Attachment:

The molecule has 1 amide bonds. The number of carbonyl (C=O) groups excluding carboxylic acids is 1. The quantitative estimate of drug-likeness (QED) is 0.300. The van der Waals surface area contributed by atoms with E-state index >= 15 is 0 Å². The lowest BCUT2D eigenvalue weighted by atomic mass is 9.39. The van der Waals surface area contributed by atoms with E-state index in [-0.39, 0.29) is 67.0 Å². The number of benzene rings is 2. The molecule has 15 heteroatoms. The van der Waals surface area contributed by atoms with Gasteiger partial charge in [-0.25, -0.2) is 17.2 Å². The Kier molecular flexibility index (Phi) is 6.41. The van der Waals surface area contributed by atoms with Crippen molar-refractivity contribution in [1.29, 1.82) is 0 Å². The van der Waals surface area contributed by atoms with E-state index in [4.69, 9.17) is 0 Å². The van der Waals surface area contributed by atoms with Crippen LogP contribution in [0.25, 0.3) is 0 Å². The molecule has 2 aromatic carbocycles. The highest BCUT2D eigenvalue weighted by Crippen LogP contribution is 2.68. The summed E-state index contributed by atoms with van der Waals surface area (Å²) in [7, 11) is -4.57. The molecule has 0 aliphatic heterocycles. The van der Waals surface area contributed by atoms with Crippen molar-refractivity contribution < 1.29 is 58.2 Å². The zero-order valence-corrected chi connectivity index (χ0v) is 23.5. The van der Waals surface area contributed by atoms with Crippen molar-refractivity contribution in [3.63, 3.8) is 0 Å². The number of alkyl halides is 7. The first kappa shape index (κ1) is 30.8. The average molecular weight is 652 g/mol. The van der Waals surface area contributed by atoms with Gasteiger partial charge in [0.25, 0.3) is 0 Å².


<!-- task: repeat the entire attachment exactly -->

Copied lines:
The molecule has 1 amide bonds. The number of carbonyl (C=O) groups excluding carboxylic acids is 1. The quantitative estimate of drug-likeness (QED) is 0.300. The van der Waals surface area contributed by atoms with E-state index >= 15 is 0 Å². The lowest BCUT2D eigenvalue weighted by atomic mass is 9.39. The van der Waals surface area contributed by atoms with E-state index in [-0.39, 0.29) is 67.0 Å². The number of benzene rings is 2. The molecule has 15 heteroatoms. The van der Waals surface area contributed by atoms with Gasteiger partial charge in [-0.25, -0.2) is 17.2 Å². The Kier molecular flexibility index (Phi) is 6.41. The van der Waals surface area contributed by atoms with Crippen molar-refractivity contribution in [1.29, 1.82) is 0 Å². The van der Waals surface area contributed by atoms with E-state index in [4.69, 9.17) is 0 Å². The van der Waals surface area contributed by atoms with Crippen LogP contribution in [0.25, 0.3) is 0 Å². The molecule has 2 aromatic carbocycles. The highest BCUT2D eigenvalue weighted by Crippen LogP contribution is 2.68. The summed E-state index contributed by atoms with van der Waals surface area (Å²) in [7, 11) is -4.57. The molecule has 0 aliphatic heterocycles. The van der Waals surface area contributed by atoms with Crippen molar-refractivity contribution < 1.29 is 58.2 Å². The zero-order valence-corrected chi connectivity index (χ0v) is 23.5. The van der Waals surface area contributed by atoms with Crippen molar-refractivity contribution in [3.63, 3.8) is 0 Å². The number of alkyl halides is 7. The first kappa shape index (κ1) is 30.8. The average molecular weight is 652 g/mol. The van der Waals surface area contributed by atoms with Gasteiger partial charge in [0.25, 0.3) is 0 Å².